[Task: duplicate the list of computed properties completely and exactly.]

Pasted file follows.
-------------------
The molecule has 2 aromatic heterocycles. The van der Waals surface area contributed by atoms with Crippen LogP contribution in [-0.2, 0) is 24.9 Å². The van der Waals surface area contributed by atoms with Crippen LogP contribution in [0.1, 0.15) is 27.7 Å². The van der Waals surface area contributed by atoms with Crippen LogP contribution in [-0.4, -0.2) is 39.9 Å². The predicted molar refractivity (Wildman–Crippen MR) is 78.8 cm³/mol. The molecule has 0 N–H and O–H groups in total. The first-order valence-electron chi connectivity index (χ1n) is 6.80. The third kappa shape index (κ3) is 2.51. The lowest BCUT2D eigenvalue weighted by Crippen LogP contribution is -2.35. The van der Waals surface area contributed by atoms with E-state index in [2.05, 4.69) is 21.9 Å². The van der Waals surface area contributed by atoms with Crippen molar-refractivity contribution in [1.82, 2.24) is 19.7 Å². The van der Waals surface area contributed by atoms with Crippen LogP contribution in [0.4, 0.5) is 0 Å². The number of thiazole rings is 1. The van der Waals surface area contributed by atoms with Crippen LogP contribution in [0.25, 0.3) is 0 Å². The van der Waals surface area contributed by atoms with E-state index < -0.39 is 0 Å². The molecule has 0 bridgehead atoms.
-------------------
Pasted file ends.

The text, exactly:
The molecule has 2 aromatic heterocycles. The van der Waals surface area contributed by atoms with Crippen LogP contribution in [-0.2, 0) is 24.9 Å². The van der Waals surface area contributed by atoms with Crippen LogP contribution in [0.1, 0.15) is 27.7 Å². The van der Waals surface area contributed by atoms with Crippen LogP contribution in [-0.4, -0.2) is 39.9 Å². The predicted molar refractivity (Wildman–Crippen MR) is 78.8 cm³/mol. The molecule has 0 N–H and O–H groups in total. The first-order valence-electron chi connectivity index (χ1n) is 6.80. The third kappa shape index (κ3) is 2.51. The lowest BCUT2D eigenvalue weighted by Crippen LogP contribution is -2.35. The van der Waals surface area contributed by atoms with E-state index in [2.05, 4.69) is 21.9 Å². The van der Waals surface area contributed by atoms with Crippen molar-refractivity contribution in [1.82, 2.24) is 19.7 Å². The van der Waals surface area contributed by atoms with Crippen LogP contribution in [0.4, 0.5) is 0 Å². The number of thiazole rings is 1. The van der Waals surface area contributed by atoms with Crippen LogP contribution in [0.25, 0.3) is 0 Å². The van der Waals surface area contributed by atoms with E-state index < -0.39 is 0 Å². The molecule has 0 bridgehead atoms.